Greek Banks Continue To Melt Like Butter

by: George Kesarios

Greek banks have fallen as much as 50% from my last article in August.

The latest worries come on the back of an ECB request towards Piraeus Bank to raise 500M euros in capital.

Obviously the entire bank complex might need additional capital, which means current shareholders will probably undergo more dilution.

Since my last article on August 23rd on why Greek (GREK) banks are not investable, and why you should stay away, the sector has corrected as much as 50% (please consider: Greece: Forget About The Positive Headline News, Nothing Has Changed).

As of October 9th Alpha Bank (OTCPK:ALBKY, OTCPK:ALBKF, OTC:ALBQY) went from about 1.7 euros to 1.17 euros.

EFG Eurobank (OTCPK:EGFEY, OTCPK:EGFEF) corrected to 0.50 euros from 0.75 euros.

National Bank of Greece (OTCPK:NBGIF) was around 2.40 euros, and today around 1.54.

And last but not least, Piraeus Bank (OTCPK:BPIRY, OTCPK:BPIRF, OTCPK:BPISF) was hovering around 2.40 and now at around 1.13

(All closings EOD as of October the 9th. All prices in euros, charts from the Athens Stock Exchange)

So what happened since then?

For starters, there was an article in Bloomberg a while ago that said the ECB told Piraeus Bank to raise about 500M euros of capital via a tier 2 bond sale, as agreed with the ECB’s Single Supervisory Mechanism.

Initially this news did not cause a lot of harm to bank stocks. Then about a week ago on October 3rd, all hell broke loose on the Athens Stock Exchange, with almost the entire banking space down as much as 30%.

So I made several calls to understand what was going on, and I was told that when the bank explored the coupon for such a bond offering, the market wanted 12%.

I am assuming the market then thought that a bond offering was out of the question, and the bank might instead raise equity capital. However when the current market cap of the bank is only about 500M euros, and at the same time it needs 500M euros, I don't have to tell you how dilutive this might be to current shareholders.

And obviously Piraeus Bank is probably not the only bank that needs additional capital, so the entire space since then has fallen as much as 50%.

However there is also another issue besides dilution. Long time readers know that if I had my say on how to fix Greek banks, current shareholders would go to zero (as in common shares cease to exist). But for some reason ever since the start of this crisis, people who have made the decisions do not seem to understand on how to go about fixing the problem.

The latest scheme to fix the banks involves setting up some kind of an Asset Protection Scheme. According to the plan, about 20B euros in bad loans are to be transferred to the scheme in order for banks to reduce their NPLs. But how is it possible for banks to get rid of their bad debt at no cost? The answer is, it is not.

Let me give you some insight pertaining to the people making decisions in Greece. When Greek politicians want advice pertaining ti financial issues they ask bankers. And because Greece is like a small village, all top executives in the banking space know each other. They are either drinking buddies, relatives, intermarried, in the same political party, or simply worked together. As a result they try not to step on each others toes.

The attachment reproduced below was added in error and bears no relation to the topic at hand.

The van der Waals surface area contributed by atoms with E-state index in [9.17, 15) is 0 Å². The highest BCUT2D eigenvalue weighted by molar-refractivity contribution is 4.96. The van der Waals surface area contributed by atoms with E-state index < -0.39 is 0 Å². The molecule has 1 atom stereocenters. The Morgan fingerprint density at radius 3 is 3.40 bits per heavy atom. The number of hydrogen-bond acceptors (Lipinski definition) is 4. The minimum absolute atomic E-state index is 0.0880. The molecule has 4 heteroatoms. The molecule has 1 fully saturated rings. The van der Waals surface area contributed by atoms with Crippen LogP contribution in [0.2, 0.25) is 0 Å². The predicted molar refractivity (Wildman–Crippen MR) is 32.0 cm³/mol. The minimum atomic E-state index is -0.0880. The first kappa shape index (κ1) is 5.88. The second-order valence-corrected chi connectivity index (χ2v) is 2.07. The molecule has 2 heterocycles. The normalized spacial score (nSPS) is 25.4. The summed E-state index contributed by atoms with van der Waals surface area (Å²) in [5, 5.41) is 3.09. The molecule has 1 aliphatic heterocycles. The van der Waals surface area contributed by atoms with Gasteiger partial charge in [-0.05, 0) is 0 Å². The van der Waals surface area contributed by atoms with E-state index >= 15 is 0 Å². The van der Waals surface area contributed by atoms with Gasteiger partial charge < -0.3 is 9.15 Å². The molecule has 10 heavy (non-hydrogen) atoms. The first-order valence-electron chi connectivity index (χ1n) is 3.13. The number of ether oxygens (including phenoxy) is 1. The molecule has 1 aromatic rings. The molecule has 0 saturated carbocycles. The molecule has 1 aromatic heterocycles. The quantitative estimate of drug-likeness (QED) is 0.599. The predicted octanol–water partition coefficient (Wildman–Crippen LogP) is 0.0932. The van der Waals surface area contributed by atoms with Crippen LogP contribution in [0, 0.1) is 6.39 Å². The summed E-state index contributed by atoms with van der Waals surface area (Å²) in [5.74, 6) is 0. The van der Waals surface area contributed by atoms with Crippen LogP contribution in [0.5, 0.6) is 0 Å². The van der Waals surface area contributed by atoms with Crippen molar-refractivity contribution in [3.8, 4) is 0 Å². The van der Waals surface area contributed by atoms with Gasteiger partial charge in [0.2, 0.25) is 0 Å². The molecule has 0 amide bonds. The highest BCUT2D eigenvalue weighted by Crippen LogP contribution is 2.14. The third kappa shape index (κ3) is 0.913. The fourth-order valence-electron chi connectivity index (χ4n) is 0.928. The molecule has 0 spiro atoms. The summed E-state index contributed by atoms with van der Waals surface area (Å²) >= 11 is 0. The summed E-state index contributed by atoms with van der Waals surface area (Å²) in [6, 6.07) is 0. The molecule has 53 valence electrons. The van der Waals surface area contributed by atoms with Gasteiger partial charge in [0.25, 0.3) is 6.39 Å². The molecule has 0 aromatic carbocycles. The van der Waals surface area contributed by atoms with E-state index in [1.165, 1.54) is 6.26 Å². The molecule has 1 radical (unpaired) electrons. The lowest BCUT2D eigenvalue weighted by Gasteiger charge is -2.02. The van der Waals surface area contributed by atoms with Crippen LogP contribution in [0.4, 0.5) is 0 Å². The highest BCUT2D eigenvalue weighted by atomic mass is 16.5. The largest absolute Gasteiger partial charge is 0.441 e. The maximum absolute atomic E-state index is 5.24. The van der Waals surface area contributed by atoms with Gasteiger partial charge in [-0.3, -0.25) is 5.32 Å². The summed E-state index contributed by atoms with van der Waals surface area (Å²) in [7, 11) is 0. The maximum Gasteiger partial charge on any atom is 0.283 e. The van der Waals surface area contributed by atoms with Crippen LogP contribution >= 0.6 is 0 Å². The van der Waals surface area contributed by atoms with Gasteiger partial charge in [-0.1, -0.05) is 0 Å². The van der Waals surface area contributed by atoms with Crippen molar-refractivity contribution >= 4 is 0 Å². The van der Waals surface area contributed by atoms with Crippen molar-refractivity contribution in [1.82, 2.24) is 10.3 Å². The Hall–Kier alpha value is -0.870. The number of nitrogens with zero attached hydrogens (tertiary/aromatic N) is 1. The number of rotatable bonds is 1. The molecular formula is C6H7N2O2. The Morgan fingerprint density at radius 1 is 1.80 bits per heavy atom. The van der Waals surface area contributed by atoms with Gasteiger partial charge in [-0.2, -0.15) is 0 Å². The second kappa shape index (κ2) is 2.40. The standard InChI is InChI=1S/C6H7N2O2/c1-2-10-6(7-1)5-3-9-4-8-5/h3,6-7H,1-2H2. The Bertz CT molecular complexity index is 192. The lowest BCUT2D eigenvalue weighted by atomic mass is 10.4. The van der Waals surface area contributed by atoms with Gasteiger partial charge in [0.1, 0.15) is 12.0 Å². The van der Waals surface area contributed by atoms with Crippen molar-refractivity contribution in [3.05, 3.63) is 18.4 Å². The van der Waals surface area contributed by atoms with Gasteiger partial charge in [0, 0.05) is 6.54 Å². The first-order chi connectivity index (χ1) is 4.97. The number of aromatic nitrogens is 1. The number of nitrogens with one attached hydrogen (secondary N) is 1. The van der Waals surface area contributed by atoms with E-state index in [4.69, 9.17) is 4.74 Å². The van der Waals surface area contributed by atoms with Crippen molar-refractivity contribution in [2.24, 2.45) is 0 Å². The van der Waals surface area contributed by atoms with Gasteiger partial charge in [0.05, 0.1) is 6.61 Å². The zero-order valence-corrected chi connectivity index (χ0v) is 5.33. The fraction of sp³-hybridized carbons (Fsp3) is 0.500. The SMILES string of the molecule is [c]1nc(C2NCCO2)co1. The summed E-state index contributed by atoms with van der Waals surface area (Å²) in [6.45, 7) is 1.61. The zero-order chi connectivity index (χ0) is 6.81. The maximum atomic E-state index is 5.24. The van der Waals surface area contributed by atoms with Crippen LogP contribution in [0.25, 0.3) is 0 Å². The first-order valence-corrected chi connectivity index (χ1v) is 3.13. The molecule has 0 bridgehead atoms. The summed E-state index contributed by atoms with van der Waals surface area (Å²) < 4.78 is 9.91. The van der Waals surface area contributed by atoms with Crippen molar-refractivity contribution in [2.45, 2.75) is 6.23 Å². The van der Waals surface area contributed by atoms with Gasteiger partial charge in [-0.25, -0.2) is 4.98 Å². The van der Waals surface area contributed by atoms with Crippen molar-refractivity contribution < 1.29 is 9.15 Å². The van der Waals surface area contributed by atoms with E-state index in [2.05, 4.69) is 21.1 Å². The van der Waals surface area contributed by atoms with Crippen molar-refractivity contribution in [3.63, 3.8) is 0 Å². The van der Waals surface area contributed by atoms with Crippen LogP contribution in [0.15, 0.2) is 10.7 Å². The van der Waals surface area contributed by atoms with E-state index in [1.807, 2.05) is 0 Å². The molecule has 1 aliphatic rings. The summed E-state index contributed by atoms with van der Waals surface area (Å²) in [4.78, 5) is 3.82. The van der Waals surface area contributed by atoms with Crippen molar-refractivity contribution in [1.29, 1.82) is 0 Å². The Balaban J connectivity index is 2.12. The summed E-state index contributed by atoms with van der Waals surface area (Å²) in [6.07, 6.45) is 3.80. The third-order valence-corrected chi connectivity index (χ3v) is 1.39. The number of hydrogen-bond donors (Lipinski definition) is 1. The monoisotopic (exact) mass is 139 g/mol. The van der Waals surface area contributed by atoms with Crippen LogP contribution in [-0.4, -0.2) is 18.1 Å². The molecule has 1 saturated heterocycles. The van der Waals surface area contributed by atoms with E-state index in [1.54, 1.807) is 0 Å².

So when politicians ask for advice from bankers, their advise is almost always crafted in a such a way so to preserve the value of their common shares (or try to that is).

Also worth noting is that all Greek central bankers are ex-banking executives. As a result, every Greek central banker knows every top banking executive by first name. How can you appoint someone to the central bank when they are drinking buddies with the people they are supposed to be supervising? The answer is you should not.

So for the past 8 years or so every solution put on the table to try to fix the banking system, was centered around the notion of how not to dilute shareholders (this irrespective if banks shares have all gone to zero several times over already). As a result nothing ever gets done, because politicians don't know any better, and the advice they get from bankers is never the correct remedy.

The latest idea to simply make 20B euros in bad loans disappear is another one of those ideas. And as far as I am concerned, it does not make sense and the current problems of Greek banks will not be fixed.

Because fixing the banks requires (among other things) eliminating current shareholders from the picture.

Bottom line

As I have said for a very long time now, Greek banks are still not investable. There are ways of fixing the banking system, but shareholders need to be sacrificed.

Also please disregard the headline news that Greece is turning around. It is not. This because, it is impossible for any country to turn around without a sound functioning banking system with incremental loan growth.

And because the latest round of theories on how to fix the Greek banking system make no sense to me (one more time), I do not see anything changing with the banking system yet. And as such, I continue to this Greek banks are not investable.

Also, longer term, I continue to think that the entire Greek banking complex will go to zero (once more), because eventually all banks in Greece need to be nationalized for several years before the system is fixed.

Disclosure: I/we have no positions in any stocks mentioned, and no plans to initiate any positions within the next 72 hours. I wrote this article myself, and it expresses my own opinions. I am not receiving compensation for it (other than from Seeking Alpha). I have no business relationship with any company whose stock is mentioned in this article.

Editor's Note: This article covers one or more microcap stocks. Please be aware of the risks associated with these stocks.